Getting the All-Clear on Concussions
It's not so hard to recognize a concussion: It's in the sickening sound of a helmet-to-helmet hit, or the hard check that sends a player head-first into the boards.
Recognizing when an athlete's concussion has cleared and it's okay to return to play isn't clear at all. Too often, athletes who haven't fully recovered – even those whose nausea, dizziness and headaches seem to have vanished – go back to play too soon. That puts their brains at increased risk for even more serious injury.
That's why doctors and athletic trainers at UW Health's Sports Medicine Center have joined the Wisconsin Sports Concussion Collaborative to offer athletes an online test that can objectively determine when an athlete's neurocognitive abilities have returned to normal.
"This is very useful, very objective information for us to have," says Joe Greene, supervisor of athletic training services for UW Health. "It helps us to make return-to-play decisions much better and return these athletes to their activities in a much safer way."
UW Health Sports Medicine began offering the test, call ImPACT, to area athletes last year. But it's only now picking up steam among high schools in the Dane County area, bolstered by a growing awareness of the importance of concussion care – and by incidents like the one that occurred in North Carolina, where a high school football player died on the field a few days after suffering a concussion.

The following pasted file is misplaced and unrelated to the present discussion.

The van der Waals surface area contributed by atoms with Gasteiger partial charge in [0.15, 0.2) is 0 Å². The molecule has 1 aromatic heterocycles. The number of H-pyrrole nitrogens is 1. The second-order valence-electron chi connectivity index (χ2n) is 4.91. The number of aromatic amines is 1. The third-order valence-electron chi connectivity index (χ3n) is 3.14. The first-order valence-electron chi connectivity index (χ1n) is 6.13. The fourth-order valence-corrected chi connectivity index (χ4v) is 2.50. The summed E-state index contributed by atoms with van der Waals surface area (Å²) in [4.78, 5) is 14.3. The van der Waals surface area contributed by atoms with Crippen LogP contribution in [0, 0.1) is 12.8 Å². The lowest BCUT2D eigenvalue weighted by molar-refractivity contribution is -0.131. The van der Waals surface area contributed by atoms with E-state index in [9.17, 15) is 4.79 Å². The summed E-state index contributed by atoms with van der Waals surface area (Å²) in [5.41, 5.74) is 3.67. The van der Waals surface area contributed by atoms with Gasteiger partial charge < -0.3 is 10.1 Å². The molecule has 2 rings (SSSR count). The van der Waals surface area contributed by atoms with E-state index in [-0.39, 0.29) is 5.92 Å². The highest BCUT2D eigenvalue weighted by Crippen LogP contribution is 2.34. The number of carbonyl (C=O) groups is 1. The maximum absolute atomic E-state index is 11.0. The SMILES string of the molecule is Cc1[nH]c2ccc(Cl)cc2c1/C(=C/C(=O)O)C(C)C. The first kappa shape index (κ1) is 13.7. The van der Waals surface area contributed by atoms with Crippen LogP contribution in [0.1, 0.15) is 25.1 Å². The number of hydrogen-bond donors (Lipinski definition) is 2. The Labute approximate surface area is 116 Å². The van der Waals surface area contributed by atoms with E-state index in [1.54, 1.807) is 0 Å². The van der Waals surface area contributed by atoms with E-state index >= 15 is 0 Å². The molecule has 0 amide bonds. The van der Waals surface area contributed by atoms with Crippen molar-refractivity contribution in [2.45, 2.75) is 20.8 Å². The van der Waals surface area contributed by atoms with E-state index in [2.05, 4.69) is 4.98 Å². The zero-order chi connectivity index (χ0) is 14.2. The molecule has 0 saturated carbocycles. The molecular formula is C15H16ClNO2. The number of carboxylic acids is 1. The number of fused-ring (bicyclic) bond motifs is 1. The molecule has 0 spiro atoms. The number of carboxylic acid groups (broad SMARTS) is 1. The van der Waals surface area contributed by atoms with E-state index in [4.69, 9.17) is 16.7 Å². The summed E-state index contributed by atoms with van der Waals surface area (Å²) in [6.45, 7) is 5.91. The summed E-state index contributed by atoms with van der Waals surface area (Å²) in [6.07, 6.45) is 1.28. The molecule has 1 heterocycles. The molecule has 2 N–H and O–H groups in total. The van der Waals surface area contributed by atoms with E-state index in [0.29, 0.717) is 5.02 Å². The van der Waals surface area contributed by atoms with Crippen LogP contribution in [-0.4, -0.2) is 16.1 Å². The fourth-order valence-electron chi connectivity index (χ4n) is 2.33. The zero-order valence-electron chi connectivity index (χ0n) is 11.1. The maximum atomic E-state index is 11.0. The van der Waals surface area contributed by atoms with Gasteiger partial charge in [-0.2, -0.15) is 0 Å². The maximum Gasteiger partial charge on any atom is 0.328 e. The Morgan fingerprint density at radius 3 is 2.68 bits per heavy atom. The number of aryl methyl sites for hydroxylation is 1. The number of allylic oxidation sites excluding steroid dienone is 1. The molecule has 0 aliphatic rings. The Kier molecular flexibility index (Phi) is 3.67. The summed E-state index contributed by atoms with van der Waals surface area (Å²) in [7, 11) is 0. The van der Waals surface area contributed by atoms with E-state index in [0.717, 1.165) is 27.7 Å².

This year, athletic departments at both McFarland and Mount Horeb high schools have partnered with UW Health to baseline test their collision sport athletes (football and hockey, some soccer) before the season's start. Then if an athlete suffers a concussion, the athlete can re-take the test and doctors can see how closely the score compares to the original baseline. Other schools are considering the service as well.
"Comparing the scores gives us more certainty, and it's important to be as certain as possible," notes Greene. The roughly 25 minutes test consists of a series of exercises that measure an athlete's short-term memory and reaction time, two of the abilities than can suffer. For instance, in one part of the test, the athlete is shown a series of words, then asked to recall which words he or she has just seen. Later in the test, athletes must react to information that flashes quickly on the screen.
All the athletic trainers at UW Health Sports Medicine as well as five UW physicians have been trained to interpret the test results: Drs. David Bernhardt, Greg Landry, Kathleen Carr, Allison Brooks and John Wilson.
Greene and his colleagues recommend that an athlete take the ImPACT test twice during his or her high school career – once in ninth grade and again in 11th. Health insurance programs don't cover the baseline test, but for a $10 fee, parents can also pay for their children to take the test at home through a link on the UW Health Sports Medicine Web site. The results are then held within ImPACT's database and are accessible to ImPACT credentialed health care providers should a future concussion occur.
Greene stresses that the ImPACT test is more valuable if there's a baseline test for comparison, but even without a baseline, an athlete's results can still be compared to a large normative database.
"I think as time has gone on we have become consistently more conservative with how we manage any potential head injury," says Green. "With younger athletes, how you handle the initial concussion may not only prevent more concussions from occurring, but also head off more severe ones. This tool helps us do that."
For more information, contact UW Health Sports Medicine at (608) 263-8850.